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Doing the time warp

Today I received an email from one of my favorite humans, the owner of my yoga studio, informing me that my annual membership will come due at the end of this month. It does not automatically renew so she was confirming I'd want to stay on. This is not a post about yoga though. Its a post about how she opened her email saying, "hi mister....".

My late grandfather, Ed LeBeau Sr., often addressed my brother and I in this fashion saying in a similar fashion, "hey mister!..." I can hear it in my head like he just said it and yet he has now been dead for almost 2.5 years.

My grandfather's death was marred with conflict for me. For most of my life it was clear we didn't have the same lens* on equality and in his later years, we often held starkly different views and even clashed over race and politics. The only point I cried at his funeral was when I saw my own father crying and reacted to his sadness. The more recent memories and conflict crowded out the things I would miss.

Despite the values and political stances we strongly disagreed on, my grandfather looms large in many of the ways my work and personal life is unfolding. One no-brainer way to describe him is as a people person. His work and personal life overflowed with relationships he had built and it was clear in life and death people cherished what they had with him. It was well-known if you called him in the morning, he would likely be "clicking over" from another phone call he was on and he'd likely have to pick up another call while you were on the phone with him. Its also wasn't out of the question someone was at the breakfast table at the same time too.

When I look back on the relationship web I've built in my life, a conversation I had with him years ago, signals a lesson he taught me. While enrolled in college, I had gone to a popular restaurant outside Kirksville, MO, with my girlfriend at the time for a nice meal. During our dinner, the maitre'd came by our table to chat. After a moment or two it became clear he had family who lived near my parents and I was pretty sure I even knew what house he was referring to. We left it at that and continued on with our dinner.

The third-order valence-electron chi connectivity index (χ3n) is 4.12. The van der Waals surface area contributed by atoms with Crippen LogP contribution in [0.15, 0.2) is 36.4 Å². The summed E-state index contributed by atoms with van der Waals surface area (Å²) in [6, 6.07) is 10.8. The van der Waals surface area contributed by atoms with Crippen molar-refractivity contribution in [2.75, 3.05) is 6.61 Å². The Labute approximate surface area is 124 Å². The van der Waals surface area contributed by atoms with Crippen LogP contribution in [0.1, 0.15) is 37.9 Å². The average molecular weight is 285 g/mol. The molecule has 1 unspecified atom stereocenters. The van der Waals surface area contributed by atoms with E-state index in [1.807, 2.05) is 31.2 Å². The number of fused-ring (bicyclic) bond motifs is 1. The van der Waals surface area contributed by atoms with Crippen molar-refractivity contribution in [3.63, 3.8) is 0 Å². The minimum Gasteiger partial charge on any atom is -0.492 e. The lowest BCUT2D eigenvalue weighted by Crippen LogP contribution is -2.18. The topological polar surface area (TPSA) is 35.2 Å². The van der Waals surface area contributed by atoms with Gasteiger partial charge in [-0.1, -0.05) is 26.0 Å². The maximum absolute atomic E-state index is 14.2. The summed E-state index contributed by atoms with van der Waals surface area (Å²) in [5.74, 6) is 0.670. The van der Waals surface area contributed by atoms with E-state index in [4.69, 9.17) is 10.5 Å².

When I told my grandpa about the dinner weeks later and the maitre'd with the family living in the area he asked me, "what's their last name?" I told him I hadn't asked and didn't know. He then told me, "you should always leave a conversation knowing something important like that about a person." Whether someone's family background are the right facts to take away should be up for debate but it was one of the things that informed me why my he had such strong relationships. Those he built weren't ephemeral. They were genuine and ran deep. That is something I resolutely believe and try to carry on.

When I look at my civic involvement around the city, I know he would be proud. He cared deeply about his community and I like to think part of my interest in it is because of him.

I regret not feeling closer to him at the end but strive to carry part of his legacy through my actions.

"Forgiveness means giving up all hope for a better past", Lily Tomlin

"We had a ball", Ed LeBeau Sr.

*I've reflected from time-to-time on what values or beliefs I will hold as I move through life that will be out-of-step with younger generations. Only time will tell.

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